Previous studies have shown that decreasing postprandial hyperglycemia with acarbose could reduce the risk of CV events but a new study shows that risk may increase for the first 12 months of exposure….
Several observational studies and randomized controlled studies, including the STOP-NIDDM study, have shown that decreasing postprandial hyperglycemia with acarbose could reduce the risk of cardiovascular events. However, most of these studies are limited by their small sample size and short duration of follow up.
Based on data extracted from Taiwan’s National Health Insurance Research Database (NHIRD), Chen and colleagues identified diabetic patients using the ICD-9-CM code with at least 3 outpatient visits or hospitalization treatments. Inclusion criteria for the study included: diagnosed with diabetes between 2003 and 2008; age older than 30 years and less than 100 years as of Jan. 1, 2003; no diagnosis of cardiovascular disease before year 2003 or 1 year prior to the diagnosis of diabetes. Patients with type 1 diabetes and with unknown sex were excluded from the study. The follow-up period began from Jan. 1, 2003 and ended in Dec. 31, 2010. The primary endpoint was cardiovascular diseases that identified using ICD-9 codes.
A total of 644,792 newly diagnosed type 2 diabetic patients without preexisting CVD were enrolled. Among these patients,109,139 had received acarbose treatment and were analyzed for CVD risk.
The results showed that during 7 years of follow up, 5,081 patients (4.7%) who received acarbose treatment developed CVD compared to 33,203 patients (6.2%) who did not receive acarbose therapy. In addition, 2,619 patients who received acarbose treatment developed stroke compared to 18,212 patient who never received acarbose therapy. The crude hazard ratio (HR) of acarbose users who developed CVD was 0.66 (95% CI 0.641-0.680, P<0.001), and the adjusted HR of CVD was 1.19, 0.70, and 0.38 when the duration of acarbose use was <12 months, 12–24 months, and >24 month. For patients who had a first event of CVD, continuous use of acarbose for <12 months resulted in an adjusted HR of 1 (95% CI 0.891-1.132, P = 0.947).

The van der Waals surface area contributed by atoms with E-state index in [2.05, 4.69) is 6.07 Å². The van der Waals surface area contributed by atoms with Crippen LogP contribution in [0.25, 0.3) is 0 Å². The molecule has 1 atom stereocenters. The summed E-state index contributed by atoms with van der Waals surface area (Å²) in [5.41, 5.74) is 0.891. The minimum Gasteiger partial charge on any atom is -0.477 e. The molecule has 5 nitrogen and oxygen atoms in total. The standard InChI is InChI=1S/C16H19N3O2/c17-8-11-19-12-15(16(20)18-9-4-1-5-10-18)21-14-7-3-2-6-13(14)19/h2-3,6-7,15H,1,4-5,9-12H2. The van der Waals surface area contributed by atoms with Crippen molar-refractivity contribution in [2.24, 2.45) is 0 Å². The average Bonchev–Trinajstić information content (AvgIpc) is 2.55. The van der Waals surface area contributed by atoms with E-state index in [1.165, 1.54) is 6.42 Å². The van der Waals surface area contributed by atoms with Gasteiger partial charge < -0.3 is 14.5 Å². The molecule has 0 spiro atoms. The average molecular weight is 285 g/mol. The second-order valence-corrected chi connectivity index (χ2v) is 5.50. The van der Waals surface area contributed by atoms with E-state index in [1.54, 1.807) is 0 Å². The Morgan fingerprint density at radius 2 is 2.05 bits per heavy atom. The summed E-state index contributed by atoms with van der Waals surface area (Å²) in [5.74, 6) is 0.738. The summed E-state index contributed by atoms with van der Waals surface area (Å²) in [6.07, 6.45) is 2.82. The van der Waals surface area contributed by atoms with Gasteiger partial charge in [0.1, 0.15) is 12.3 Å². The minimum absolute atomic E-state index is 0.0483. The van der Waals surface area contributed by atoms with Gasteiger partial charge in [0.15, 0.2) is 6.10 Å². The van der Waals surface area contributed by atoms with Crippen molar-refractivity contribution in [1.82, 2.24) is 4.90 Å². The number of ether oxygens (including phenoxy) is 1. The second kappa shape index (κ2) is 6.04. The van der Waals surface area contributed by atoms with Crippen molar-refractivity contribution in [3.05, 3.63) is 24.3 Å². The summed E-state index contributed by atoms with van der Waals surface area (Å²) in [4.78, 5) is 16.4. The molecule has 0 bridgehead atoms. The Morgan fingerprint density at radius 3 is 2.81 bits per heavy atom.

Acarbose, either used as a monotherapy or in combination, had a unique impact on the subsequent development of CVD in type 2 diabetes patients. Acarbose was shown to increase the risk of CVD in the first 12 months of exposure. However, after the initial 12 month period, acarbose treatment resulted in significant reductions of CVD risk. After the first CVD events, continuous use of acarbose had a neutral effect within the first 12 months.
- Acarbose, either used as a monotherapy or in combination, had a unique impact on the subsequent development of CVD in type 2 diabetes patients.
- Acarbose increased the risk of CVD in the first 12 months of exposure.
- Acarbose decreased the risk of CVD significantly in prolonged user (more than 12 months of exposure.)
Chen J, Chang C, Lin Y. Acarbose Treatment and the Risk of Cardiovascular Disease in Type 2 Diabetic Patients: A Nationwide Seven-Year Follow-Up Study. Journal of Diabetes Research. 2014: n. pag. Web. 3 Aug 2014.